The concept of ‘openness’ in adoption has often been associated with the private adoption of infants. Although the bulk of research on openness has largely focused on this type of adoption, increasingly today researchers and practitioners are considering how openness can be a part of all types of adoptions. It also bears considering how openness can be a part of the fostering experience regardless of the case planning goal.
We know foster families need as much support as possible in order to best serve and nurture the children in their care. When all options have been exhausted and original families can’t stay together, it’s time to start thinking outside the box about how maintaining connections and building relationships between birth, adoptive and foster families can keep everyone strong, especially the child.
Open adoption has been a more challenging concept in the child welfare system, both for practitioners as well as the families caring temporarily or permanently for children. Abuse and/or neglect that precede a placement in foster care or a termination of parental rights can lead to understandable safety concerns for the children and their foster or adoptive family.
Although a biological parent may never be able to rectify their personal difficulties in such a way that they can safely care for their child, it is rare when all connections must be severed and/or other biological family members can’t be a resource for the child and their foster parents. This is the first way professionals and parents can start thinking more broadly; although biological family members may not be able to care for the child, this does not necessarily mean they don’t care about the child.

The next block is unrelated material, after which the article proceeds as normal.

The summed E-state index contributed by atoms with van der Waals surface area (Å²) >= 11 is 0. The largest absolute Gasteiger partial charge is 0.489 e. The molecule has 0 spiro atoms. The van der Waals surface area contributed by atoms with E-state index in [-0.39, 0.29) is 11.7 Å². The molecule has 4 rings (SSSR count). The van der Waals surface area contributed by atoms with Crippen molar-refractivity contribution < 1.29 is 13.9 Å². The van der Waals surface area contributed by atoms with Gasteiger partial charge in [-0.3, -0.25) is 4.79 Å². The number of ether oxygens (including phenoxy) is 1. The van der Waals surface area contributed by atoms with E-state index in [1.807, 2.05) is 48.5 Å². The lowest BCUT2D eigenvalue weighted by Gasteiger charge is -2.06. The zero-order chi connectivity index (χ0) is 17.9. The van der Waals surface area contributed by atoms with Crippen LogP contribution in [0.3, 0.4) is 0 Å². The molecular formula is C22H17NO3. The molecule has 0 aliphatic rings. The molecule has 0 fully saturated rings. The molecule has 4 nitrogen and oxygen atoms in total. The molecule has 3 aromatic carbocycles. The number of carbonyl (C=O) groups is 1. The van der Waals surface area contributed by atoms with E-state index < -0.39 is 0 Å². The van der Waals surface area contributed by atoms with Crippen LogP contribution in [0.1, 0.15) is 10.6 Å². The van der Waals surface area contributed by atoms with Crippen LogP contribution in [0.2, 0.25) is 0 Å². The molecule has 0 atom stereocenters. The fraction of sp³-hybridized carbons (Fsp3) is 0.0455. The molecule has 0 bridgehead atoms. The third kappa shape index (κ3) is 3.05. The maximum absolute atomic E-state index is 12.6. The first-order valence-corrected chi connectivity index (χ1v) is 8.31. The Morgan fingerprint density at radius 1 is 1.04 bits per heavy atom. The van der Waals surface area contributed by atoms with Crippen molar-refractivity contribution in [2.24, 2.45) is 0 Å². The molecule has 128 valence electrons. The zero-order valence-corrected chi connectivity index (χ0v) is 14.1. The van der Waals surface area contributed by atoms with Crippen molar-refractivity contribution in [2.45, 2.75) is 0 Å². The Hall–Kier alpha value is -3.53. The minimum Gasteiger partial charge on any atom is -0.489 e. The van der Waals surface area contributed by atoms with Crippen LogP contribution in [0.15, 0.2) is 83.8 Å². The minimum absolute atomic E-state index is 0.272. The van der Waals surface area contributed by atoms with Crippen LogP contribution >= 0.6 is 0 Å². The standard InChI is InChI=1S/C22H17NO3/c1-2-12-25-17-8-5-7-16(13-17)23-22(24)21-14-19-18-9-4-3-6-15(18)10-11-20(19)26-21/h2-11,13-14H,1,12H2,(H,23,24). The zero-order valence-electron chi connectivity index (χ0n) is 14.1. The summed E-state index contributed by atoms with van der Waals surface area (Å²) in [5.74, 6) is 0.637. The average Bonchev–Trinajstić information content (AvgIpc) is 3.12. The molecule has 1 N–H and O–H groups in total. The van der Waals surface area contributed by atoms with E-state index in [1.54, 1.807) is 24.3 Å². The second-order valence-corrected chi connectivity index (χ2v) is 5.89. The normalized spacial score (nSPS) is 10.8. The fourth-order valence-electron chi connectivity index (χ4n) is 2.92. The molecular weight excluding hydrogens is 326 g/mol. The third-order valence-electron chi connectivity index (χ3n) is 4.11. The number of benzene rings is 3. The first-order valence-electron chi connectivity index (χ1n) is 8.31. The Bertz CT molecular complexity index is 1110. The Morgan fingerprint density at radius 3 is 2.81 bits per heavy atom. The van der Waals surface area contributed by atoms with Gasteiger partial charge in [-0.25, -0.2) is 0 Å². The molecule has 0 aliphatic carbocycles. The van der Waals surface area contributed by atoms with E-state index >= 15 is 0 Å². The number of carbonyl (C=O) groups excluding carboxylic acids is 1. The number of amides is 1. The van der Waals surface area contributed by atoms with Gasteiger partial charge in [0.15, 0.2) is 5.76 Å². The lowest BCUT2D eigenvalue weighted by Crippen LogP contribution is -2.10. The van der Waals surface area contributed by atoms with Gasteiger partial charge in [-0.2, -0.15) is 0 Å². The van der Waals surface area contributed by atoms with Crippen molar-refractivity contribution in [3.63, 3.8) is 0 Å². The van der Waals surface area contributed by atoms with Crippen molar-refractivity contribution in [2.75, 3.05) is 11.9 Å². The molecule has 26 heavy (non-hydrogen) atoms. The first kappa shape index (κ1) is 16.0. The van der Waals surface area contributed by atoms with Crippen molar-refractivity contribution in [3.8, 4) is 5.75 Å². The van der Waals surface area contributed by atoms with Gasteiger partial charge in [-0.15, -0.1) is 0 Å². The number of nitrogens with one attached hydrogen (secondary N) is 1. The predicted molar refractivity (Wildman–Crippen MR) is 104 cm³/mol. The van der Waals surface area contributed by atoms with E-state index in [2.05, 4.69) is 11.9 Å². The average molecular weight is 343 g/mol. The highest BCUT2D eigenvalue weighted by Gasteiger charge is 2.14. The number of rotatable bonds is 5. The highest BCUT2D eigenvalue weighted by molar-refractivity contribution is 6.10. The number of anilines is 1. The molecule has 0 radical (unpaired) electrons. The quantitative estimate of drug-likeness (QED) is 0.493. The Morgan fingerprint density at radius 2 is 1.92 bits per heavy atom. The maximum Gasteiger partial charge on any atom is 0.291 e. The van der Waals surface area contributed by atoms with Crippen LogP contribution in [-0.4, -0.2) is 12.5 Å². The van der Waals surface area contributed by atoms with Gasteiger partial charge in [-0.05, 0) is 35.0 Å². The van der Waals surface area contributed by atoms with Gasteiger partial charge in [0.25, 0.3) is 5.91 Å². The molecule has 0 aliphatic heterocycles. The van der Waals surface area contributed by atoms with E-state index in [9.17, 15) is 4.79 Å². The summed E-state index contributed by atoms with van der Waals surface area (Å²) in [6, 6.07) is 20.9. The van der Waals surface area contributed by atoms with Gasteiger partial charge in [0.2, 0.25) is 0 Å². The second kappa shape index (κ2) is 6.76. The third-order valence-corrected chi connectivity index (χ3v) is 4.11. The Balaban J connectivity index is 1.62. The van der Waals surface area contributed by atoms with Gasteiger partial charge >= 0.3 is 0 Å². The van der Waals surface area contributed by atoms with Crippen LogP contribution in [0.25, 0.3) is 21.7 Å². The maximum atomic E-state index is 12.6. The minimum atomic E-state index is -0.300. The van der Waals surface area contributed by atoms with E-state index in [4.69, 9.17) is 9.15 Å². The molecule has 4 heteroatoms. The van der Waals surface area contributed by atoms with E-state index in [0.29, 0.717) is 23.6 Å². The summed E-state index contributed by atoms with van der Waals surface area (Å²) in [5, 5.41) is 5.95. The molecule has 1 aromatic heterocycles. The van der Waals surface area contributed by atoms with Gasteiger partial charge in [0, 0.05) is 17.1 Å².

Building these bridges can serve families in a variety of ways. Families of origin may be able to provide useful information to the foster family to aid in understanding the child’s nuances which can help in providing distinct care. Additionally, when a child observes their foster parents engaging genuinely with members of their biological family they may feel less as though the families are in competition with one another and instead as though there are many adults working in tandem to ensure the child’s well being. Most importantly, these genuine relationships can show children and young people that they need not choose one family over another, and much more openly explore and maintain important relationships with extended biological family members.
Shifting perceptions about foster care and the families who come into contact with the child welfare system may also go a long way in helping families develop connections with their foster child’s family of origin. Families struggle, and sometimes when we feel we can’t relate to certain struggles we may judge. At the same time, it can be difficult to generate understanding when we know a family has struggled in such a way that a child has been harmed or placed at risk of harm.
It’s important to suspend judgment in these situations because it’s hard enough for a child to process their experiences that led them to foster care; they need to count on their current care takers to be there for them, not to have to defend their family of origin from the judgment of others.